Memorial Day is just a little over a week away, and with it comes the unofficial beginning of summer. Also on the horizon are the closings of four notable shows off and off-off-Broadway that are worth fitting into your weekend plans before the holiday and all of that time on the beach, in the mountains, etc.
An Early History of Fire (produced by The New Group at Theatre Row, playing through May 26)
The newest play from David Rabe (Streamers, Sticks and Bones) is a pungent look at a group of just 20-somethings on the precipice of the societal tumult that followed the assassination of President Kennedy. It's a grand portrait of how these characters -- all firmly raised during the staid Eisenhower era -- sense that something's not right, but despite their best (and not-so-great) efforts, they can't put a finger on what's wrong or how to fix what they're sensing is broken in their lives and world. At the play's center are arresting performances by Theo Stockman and Claire van der Boom, as a working class guy and the girl from the better side of the tracks he's fallen for.
pool (no water) (produced by One Year Lease at The 9th Street Theatre at P.S. 122)
In this riveting 60-minute piece from British playwright Mark Ravenhill (Shopping and F**king), a quintet of artists struggle with the envy and jealousy they feel toward someone who was once a member of their small coterie, who, having achieved incredible fame in her own right, has moved on, leaving them to fend for themselves in their seemingly perpetual "emerging" status. Ravenhill skewers the animosity (and love) that the quintet have for their one-time compatriot when they begin to use a tragic accident that leaves her comatose as an opportunity to fuel their artistry. Surely directed by Ianthe Demos and featuring choreography by Natalie Lomonte, this impeccably performed abstract show takes audiences on a frequently harrowing and just as often humorous ride.
Uncle Vanya (produced by Target Margin Theater at HERE Arts Center through May 19)
Director David Herskovits and his intrepid company put Anton Chekhov's classic play about a group of ennui-filled nineteenth century Russians through a theatrical and literary prism to meditate on the piece's history and its characters' intents, creating a striking new version of this oft-produced work. The script -- filled with lines that jaggedly repeat and sometimes even contradict sense -- allows theatergoers who are familiar with Chekhov's original to reassess it and in the best instances, experience it as if for the first time. You'll find several knockout performances, including Edward O'Blenis' work as the disappointed and dissolute Dr. Astrov, Greig Sargeant's sensitive turn in the title role, and Mary Neufeld's splendid work (in a bit of gender-blind casting) as the aging professor who's blithely unaware of how his actions affect those around him.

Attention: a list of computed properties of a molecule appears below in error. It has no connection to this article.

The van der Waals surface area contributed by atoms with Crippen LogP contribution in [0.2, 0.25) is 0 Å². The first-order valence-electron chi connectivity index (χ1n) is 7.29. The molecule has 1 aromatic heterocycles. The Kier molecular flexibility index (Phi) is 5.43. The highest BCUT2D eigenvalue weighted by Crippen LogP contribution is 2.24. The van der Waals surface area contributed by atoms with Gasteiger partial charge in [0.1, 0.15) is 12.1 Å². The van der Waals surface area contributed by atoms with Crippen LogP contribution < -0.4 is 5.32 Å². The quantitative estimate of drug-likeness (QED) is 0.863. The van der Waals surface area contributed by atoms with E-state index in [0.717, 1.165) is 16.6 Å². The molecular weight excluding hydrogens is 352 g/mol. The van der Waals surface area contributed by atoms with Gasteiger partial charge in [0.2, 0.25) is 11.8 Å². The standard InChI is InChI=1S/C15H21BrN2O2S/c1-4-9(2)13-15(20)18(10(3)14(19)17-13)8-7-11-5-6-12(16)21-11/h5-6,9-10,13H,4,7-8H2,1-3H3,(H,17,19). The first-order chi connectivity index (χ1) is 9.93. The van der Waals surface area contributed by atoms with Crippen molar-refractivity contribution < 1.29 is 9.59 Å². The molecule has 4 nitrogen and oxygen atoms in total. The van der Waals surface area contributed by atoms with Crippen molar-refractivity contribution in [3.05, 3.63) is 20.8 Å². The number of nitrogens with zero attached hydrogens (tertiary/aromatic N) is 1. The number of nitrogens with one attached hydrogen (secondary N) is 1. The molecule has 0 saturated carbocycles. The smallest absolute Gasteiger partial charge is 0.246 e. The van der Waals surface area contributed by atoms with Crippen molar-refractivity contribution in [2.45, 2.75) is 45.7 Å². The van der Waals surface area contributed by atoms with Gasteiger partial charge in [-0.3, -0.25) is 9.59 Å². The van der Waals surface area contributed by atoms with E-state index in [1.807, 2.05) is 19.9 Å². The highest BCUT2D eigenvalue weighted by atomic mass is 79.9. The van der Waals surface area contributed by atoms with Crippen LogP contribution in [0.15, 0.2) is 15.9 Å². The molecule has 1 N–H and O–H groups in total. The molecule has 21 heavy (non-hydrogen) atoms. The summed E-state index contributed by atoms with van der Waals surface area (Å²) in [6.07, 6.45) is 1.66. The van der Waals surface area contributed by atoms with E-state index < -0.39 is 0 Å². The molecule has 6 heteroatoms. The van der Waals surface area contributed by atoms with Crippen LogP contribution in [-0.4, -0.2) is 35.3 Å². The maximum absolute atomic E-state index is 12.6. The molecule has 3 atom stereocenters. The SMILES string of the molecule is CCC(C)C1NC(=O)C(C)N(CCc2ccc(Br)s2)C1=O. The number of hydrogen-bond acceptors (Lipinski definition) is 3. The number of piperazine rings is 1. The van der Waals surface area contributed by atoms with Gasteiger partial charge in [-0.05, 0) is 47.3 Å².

The Wundelsteipen (And Other Difficult Roles for Young People) (produced by and presented at The Flea Theater through May 23)
This evening of short plays from Nick Jones addresses contemporary issues with a decidedly quirky and dark wit. For instance, the title piece in this show focuses on a pair of brothers, barely teenagers, whose views of sex have been completely shaped by the porn they've seen online. When they revert to their more innocent selves, making a wish on a falling star, they find a "sex fairy" visits them during their backyard campout, having fed off of their very adult fantasies. Similarly, familial dysfunction raises its head in this show with Salome, where the biblical character is re-imagined -- to a mixed degree of success -- as a Disney princess. What's great is that even if something misfires in one short piece, you can be pretty safe in betting there's a great bit of hilarity right round the corner.
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